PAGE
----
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article imageDRC rape victim: 'The world doesn't care about us' Special

By Miriam Mannak     Apr 16, 2010 in World
A gruesome report by Oxfam International shows that in 2009 over 5000 women were raped in the DRC's South Kivu province, situated of the northeastern part of the country. That comes down to 14 rapes a day.
The survey commissioned by Oxfam International and conducted by the Harvard Humanitarian Initiative furthermore shows that 60 percent of the 4100 rape victims surveyed were gang raped by armed men. More than half of assaults took place in the supposed safety of the family home at night, often in the presence of the victim’s husband and children.
One of the rape victims is 27-year old Eugenie. Residing in Cape Town, South Africa, she fled her country a little more than one year ago. Digital Journal spoke to her last year and recalls the conversation.
"The violence became too much, it became too unsafe," she said, before falling silent. Her dark eyes ooze an emptiness that is heartbreaking. "Then I was raped by four soldiers. They raped me all night long, they didn't care if I was in pain. I think I passed out, because when i woke up they were all gone. There was a lot of blood and the room smelled like beer. The only thing they left was some empty bottles. When not too long ago a friend of mine was raped as well, we decided to leave. There is no point of living in a country that has been forgotten by God and where the Devil rules."
The young Congolese woman was infected by the HI virus due to the rape. "I fell pregnant too, but I lost the baby. The doctor says my insides have been damaged because of the rape. Maybe that is a good thing. That child was the result of a crime, a horrible crime. Besides, now that I am sick I am not even sure if I would have been able to take care of it."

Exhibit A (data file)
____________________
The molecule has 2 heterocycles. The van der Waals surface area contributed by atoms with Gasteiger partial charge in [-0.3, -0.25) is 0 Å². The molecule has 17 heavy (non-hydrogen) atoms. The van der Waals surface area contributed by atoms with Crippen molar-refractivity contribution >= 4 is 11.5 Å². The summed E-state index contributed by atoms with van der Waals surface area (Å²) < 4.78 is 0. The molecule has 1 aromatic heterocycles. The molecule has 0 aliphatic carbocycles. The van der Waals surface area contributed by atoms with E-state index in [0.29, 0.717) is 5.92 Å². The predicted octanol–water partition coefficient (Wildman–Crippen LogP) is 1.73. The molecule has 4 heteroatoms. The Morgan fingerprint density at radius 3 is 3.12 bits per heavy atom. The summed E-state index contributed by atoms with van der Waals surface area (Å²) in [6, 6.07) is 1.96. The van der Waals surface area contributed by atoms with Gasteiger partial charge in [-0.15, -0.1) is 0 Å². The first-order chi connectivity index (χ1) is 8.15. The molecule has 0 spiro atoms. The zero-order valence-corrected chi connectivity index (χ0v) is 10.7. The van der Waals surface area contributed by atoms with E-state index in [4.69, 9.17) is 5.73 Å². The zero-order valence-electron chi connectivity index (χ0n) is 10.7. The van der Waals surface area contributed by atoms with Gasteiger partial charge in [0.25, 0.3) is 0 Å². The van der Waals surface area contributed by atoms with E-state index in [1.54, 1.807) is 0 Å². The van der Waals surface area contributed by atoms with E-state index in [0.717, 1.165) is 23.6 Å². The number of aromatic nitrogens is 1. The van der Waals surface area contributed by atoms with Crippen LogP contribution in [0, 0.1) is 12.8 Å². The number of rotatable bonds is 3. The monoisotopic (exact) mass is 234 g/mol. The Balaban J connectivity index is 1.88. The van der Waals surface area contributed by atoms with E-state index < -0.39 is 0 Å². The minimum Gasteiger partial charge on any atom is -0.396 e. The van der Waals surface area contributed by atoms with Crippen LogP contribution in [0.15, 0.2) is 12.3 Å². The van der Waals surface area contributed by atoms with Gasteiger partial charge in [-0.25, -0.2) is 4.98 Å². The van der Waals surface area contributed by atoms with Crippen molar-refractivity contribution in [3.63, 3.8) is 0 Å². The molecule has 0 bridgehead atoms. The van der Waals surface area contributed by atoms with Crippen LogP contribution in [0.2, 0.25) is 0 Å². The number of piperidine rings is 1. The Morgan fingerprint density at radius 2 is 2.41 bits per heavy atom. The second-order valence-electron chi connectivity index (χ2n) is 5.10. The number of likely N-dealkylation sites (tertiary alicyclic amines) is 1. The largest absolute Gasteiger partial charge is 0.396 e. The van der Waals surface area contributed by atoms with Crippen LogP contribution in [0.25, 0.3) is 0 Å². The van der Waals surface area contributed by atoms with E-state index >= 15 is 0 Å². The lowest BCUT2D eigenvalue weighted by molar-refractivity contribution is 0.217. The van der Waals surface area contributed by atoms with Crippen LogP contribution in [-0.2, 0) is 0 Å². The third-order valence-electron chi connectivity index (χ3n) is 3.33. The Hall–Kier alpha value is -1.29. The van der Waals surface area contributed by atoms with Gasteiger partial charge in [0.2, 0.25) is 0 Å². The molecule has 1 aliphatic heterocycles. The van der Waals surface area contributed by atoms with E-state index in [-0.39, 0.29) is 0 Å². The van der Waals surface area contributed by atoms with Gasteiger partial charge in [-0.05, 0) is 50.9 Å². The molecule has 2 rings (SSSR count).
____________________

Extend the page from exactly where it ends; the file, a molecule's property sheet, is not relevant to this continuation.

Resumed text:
6.9 million people killed in 12 years
The wave of rape is one of the symptoms of chronic internal and international conflict, political and social instability, and bloodshed for the past decades. It is estimated that over the past twelve years no less than 6.9 million people lost their lives in the turbulence and every month, a shocking 45 000 lives are added to this figure, writes Nicholas Kristoff in the New York Times.
Some say the conflict here is worse than the Holocaust, during which 6 million people were murdered. In terms of deaths that is, and perhaps not in terms of brutality. Most people didn't die directly from acts of violence and brutality: the majority of lives were lost due to diseases such as malaria, cholera, malnutrition, and other preventable causes.
As these are direct consequences and symptoms of the conflict, one could say that the millions of people who died due to lack of food or disease were as much a victim of violence as those who were died as a result of rape, gun fire, machetes, and torture.
These 6.9 million fatalities are only applicable to the northeastern part of the DRC, and excludes fatalities due to conflict in other parts of the country - such as Mbandaka in the northwest of the country. This week, Oxfam decided to pull out of this town after fighting between UN troops, government troops and a rebel group. "Because of the insecurity that prevailed at Mbandaka, we have suspended our activities until the situation stabilises in the region," Oxfam's director in the DRC, Roland Van Hauwermeiren, told journalists.
"Personnel is our greatest capital and we can't place people in danger. Our staff stayed lying on the ground for two days during clashes early this month between Enyele tribal insurgents who wanted to seize Mbandaka airport, the Congolese army and UN troops," he added.